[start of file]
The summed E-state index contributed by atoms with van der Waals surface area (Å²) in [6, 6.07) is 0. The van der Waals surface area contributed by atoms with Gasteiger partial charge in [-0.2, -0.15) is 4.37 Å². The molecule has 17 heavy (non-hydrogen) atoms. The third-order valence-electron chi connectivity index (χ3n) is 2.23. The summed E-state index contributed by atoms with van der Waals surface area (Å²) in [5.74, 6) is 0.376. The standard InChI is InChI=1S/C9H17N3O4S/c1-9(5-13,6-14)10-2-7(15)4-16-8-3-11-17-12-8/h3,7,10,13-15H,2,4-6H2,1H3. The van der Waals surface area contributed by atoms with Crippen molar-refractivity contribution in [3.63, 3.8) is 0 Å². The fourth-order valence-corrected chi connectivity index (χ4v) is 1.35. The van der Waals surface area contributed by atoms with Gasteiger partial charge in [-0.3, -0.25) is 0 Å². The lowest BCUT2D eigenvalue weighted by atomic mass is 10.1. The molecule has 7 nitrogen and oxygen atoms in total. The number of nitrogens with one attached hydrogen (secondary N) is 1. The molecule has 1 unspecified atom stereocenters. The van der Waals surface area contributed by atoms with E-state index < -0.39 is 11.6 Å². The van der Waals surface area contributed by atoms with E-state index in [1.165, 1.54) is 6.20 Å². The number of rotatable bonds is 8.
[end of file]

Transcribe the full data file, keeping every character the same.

The summed E-state index contributed by atoms with van der Waals surface area (Å²) in [6, 6.07) is 0. The van der Waals surface area contributed by atoms with Gasteiger partial charge in [-0.2, -0.15) is 4.37 Å². The molecule has 17 heavy (non-hydrogen) atoms. The third-order valence-electron chi connectivity index (χ3n) is 2.23. The summed E-state index contributed by atoms with van der Waals surface area (Å²) in [5.74, 6) is 0.376. The standard InChI is InChI=1S/C9H17N3O4S/c1-9(5-13,6-14)10-2-7(15)4-16-8-3-11-17-12-8/h3,7,10,13-15H,2,4-6H2,1H3. The van der Waals surface area contributed by atoms with Crippen molar-refractivity contribution in [3.63, 3.8) is 0 Å². The fourth-order valence-corrected chi connectivity index (χ4v) is 1.35. The van der Waals surface area contributed by atoms with Gasteiger partial charge in [-0.3, -0.25) is 0 Å². The lowest BCUT2D eigenvalue weighted by atomic mass is 10.1. The molecule has 7 nitrogen and oxygen atoms in total. The number of nitrogens with one attached hydrogen (secondary N) is 1. The molecule has 1 unspecified atom stereocenters. The van der Waals surface area contributed by atoms with E-state index < -0.39 is 11.6 Å². The van der Waals surface area contributed by atoms with E-state index in [1.165, 1.54) is 6.20 Å². The number of rotatable bonds is 8.